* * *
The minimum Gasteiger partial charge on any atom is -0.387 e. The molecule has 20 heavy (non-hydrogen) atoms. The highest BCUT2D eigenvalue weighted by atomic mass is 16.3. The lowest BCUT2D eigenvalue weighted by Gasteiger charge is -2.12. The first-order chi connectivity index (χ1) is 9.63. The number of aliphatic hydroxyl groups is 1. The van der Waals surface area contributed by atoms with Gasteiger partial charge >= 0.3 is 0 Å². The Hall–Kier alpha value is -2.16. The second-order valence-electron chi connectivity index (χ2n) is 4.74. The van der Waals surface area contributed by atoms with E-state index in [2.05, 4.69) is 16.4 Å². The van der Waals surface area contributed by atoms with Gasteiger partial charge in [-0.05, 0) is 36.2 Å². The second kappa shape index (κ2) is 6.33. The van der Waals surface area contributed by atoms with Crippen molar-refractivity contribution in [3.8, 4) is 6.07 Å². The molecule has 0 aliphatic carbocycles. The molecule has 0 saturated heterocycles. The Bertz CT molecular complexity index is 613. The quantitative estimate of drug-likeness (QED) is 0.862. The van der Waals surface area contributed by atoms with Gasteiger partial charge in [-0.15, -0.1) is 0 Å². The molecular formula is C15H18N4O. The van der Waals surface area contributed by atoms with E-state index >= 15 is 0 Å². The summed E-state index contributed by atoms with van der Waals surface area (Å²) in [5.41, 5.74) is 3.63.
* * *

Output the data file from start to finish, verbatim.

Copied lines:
The minimum Gasteiger partial charge on any atom is -0.387 e. The molecule has 20 heavy (non-hydrogen) atoms. The highest BCUT2D eigenvalue weighted by atomic mass is 16.3. The lowest BCUT2D eigenvalue weighted by Gasteiger charge is -2.12. The first-order chi connectivity index (χ1) is 9.63. The number of aliphatic hydroxyl groups is 1. The van der Waals surface area contributed by atoms with Gasteiger partial charge >= 0.3 is 0 Å². The Hall–Kier alpha value is -2.16. The second-order valence-electron chi connectivity index (χ2n) is 4.74. The van der Waals surface area contributed by atoms with E-state index in [2.05, 4.69) is 16.4 Å². The van der Waals surface area contributed by atoms with Gasteiger partial charge in [-0.05, 0) is 36.2 Å². The second kappa shape index (κ2) is 6.33. The van der Waals surface area contributed by atoms with Crippen molar-refractivity contribution in [3.8, 4) is 6.07 Å². The molecule has 0 aliphatic carbocycles. The molecule has 0 saturated heterocycles. The Bertz CT molecular complexity index is 613. The quantitative estimate of drug-likeness (QED) is 0.862. The van der Waals surface area contributed by atoms with Gasteiger partial charge in [-0.15, -0.1) is 0 Å². The molecular formula is C15H18N4O. The van der Waals surface area contributed by atoms with E-state index >= 15 is 0 Å². The summed E-state index contributed by atoms with van der Waals surface area (Å²) in [5.41, 5.74) is 3.63.